Both Foreign Affairs Minister Charlie Flanagan and Tánaiste Frances Fitzgerald were quick to emphasise they were not given a precise date upon which Brexit would be triggered or a timetable about the process.
Mr Flanagan said the sides met at Dublin’s Iveagh House and spoke about the common travel area, the border, and technology for security co-operation.
Ms Fitzgerald said Brexit secretary David Davis did not give any specific timetable in relation to triggering Article 50.
She said she had emphasised that in a post-Brexit environment, there could be no exploitation by criminals.
She denied Ireland was being “left in the dark” by not getting a timetable about when Britain will formally trigger its exit from the EU.
Ms Fitzgerald said: “There is a huge amount of work to be done teasing out the implications of Brexit for the UK itself and that’s what we are doing here as well.”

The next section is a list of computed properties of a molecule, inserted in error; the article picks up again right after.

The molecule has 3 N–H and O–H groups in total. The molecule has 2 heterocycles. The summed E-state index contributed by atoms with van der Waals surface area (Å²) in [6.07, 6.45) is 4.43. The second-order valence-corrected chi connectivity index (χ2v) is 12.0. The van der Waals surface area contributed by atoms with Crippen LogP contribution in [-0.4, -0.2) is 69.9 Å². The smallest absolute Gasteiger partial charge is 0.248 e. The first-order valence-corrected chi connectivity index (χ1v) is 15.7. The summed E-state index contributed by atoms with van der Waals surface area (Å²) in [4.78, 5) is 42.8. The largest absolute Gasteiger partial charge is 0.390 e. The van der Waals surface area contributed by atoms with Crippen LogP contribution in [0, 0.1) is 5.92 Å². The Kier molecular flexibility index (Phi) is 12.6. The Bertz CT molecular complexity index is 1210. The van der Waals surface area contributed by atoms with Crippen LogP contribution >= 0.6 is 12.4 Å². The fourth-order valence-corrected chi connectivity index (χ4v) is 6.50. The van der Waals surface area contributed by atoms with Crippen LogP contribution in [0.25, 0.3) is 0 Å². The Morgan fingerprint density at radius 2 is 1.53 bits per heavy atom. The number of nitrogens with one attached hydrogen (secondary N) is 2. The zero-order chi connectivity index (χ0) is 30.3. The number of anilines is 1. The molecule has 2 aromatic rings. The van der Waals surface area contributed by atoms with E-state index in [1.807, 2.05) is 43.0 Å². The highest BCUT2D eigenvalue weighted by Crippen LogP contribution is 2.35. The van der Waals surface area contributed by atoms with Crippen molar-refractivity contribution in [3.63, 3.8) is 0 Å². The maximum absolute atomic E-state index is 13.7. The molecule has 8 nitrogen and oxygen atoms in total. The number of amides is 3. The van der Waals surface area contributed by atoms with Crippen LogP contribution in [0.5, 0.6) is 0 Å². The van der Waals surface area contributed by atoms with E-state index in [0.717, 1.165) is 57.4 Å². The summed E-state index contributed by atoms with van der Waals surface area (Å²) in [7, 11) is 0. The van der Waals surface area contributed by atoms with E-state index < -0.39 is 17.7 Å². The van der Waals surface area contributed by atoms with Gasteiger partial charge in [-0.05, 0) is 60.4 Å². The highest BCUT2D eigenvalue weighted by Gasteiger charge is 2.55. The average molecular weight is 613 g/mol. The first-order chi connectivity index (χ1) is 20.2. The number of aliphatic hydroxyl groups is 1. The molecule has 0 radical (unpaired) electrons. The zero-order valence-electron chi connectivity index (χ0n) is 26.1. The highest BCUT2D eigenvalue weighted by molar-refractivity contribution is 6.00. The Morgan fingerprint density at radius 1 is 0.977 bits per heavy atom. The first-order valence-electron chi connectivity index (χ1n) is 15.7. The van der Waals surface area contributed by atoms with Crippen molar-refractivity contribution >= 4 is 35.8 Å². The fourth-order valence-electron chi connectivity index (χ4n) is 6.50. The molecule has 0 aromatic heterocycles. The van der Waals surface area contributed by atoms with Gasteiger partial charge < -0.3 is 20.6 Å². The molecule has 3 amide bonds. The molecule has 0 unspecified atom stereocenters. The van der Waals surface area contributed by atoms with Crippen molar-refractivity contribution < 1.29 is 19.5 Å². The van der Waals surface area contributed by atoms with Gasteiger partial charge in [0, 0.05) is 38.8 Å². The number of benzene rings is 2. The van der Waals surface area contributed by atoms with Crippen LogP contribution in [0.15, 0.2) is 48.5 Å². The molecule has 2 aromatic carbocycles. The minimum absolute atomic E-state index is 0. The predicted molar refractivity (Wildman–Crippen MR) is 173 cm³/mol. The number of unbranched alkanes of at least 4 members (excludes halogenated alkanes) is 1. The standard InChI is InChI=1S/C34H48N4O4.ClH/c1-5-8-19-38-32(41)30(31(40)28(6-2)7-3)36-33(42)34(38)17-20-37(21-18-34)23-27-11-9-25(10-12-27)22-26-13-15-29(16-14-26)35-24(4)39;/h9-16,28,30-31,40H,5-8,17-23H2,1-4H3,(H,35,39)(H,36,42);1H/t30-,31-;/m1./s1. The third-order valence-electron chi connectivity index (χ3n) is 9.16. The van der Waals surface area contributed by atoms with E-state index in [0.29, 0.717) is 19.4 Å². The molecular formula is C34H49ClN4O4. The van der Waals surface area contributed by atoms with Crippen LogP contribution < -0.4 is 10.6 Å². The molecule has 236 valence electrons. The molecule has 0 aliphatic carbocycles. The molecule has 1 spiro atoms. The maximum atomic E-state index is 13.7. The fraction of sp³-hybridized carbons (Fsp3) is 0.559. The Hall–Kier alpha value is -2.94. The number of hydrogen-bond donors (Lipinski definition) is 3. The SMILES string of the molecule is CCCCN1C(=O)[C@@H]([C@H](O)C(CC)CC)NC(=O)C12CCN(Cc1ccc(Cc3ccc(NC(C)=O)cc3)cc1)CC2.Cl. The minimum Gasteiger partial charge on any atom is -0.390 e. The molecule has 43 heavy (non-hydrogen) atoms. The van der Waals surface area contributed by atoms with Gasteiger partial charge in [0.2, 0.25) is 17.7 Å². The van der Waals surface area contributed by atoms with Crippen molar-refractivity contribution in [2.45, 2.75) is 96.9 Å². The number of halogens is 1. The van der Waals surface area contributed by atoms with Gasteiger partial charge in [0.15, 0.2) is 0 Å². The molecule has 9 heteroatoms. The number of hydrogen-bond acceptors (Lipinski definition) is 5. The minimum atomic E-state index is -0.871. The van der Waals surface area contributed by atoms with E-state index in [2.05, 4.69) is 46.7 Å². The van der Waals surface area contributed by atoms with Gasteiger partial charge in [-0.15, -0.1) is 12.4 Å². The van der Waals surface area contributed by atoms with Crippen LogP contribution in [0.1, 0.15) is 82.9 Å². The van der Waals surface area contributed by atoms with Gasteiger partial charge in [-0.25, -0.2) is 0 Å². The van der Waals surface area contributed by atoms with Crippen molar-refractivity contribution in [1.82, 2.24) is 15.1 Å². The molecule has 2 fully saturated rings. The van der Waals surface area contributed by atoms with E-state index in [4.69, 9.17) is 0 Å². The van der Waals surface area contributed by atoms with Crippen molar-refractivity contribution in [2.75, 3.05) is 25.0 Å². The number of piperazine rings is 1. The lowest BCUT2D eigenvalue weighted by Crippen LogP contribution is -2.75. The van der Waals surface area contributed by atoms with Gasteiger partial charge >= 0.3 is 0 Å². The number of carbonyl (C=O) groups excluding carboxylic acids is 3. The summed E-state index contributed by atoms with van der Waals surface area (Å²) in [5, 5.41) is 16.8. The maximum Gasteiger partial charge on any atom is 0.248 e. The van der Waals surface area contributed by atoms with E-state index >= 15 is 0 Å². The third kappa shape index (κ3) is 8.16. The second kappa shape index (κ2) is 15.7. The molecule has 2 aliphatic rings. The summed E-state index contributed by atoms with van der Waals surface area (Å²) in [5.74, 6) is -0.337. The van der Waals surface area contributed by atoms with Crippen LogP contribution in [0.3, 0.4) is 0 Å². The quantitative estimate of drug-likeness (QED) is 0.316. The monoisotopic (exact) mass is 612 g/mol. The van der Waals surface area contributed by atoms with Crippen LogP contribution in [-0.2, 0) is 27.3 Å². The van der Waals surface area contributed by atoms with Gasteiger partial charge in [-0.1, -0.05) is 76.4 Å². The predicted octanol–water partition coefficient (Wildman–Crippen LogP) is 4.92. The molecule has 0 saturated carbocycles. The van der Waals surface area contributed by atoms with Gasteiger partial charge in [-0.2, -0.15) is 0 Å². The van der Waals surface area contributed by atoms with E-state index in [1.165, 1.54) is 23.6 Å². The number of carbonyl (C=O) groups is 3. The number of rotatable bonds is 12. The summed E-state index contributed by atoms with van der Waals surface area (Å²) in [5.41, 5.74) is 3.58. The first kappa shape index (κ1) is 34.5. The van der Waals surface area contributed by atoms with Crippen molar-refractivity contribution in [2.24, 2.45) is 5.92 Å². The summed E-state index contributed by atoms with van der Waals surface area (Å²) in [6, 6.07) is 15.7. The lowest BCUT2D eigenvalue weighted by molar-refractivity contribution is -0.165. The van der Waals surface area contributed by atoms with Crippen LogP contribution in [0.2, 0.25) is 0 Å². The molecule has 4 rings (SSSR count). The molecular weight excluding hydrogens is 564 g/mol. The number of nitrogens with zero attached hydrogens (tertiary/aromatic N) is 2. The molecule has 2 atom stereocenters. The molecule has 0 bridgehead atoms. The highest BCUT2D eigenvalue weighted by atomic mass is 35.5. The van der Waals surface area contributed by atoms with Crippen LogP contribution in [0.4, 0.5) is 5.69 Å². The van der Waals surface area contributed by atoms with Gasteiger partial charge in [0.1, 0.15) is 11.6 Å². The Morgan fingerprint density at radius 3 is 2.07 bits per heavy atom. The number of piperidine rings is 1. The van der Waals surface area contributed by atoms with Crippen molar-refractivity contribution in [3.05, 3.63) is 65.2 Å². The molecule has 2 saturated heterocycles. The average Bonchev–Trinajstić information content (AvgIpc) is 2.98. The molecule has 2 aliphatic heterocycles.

Meanwhile, speaking at a British-Irish Chamber of Commerce dinner last night, Taoiseach Enda Kenny signalled that Brexit may impact on the amount of money available for next month’s budget.
He said: “Given the potential significance of Brexit for the Irish economy and business community, I have asked [Finance Minister Michael Noonan and Public Expenditure and Reform Minister Pascal Donohoe] to ensure that the budget is Brexit-proofed and to set out a national economic response.
“In the weeks ahead there will be intense political and parliamentary debate about the best use of the limited resources.
“Not all good suggestions will be affordable in the next 12 months but with continued economic recovery we will, in turn, be able to continue to deliver for hard pressed families.”
Discussing Brexit, Mr Kenny said: “Until the UK has indicated what kind of relationship it will seek with the EU, it is impossible to predict possible outcomes. In advance of this, the Government will be as prepared as possible for the negotiations ahead.”
Mr Kenny yesterday chaired the first meeting of the newly established cabinet committee on Brexit that will oversee the overall Government response, including both the economic impact and the negotiations at EU level with the administrations in London and Belfast.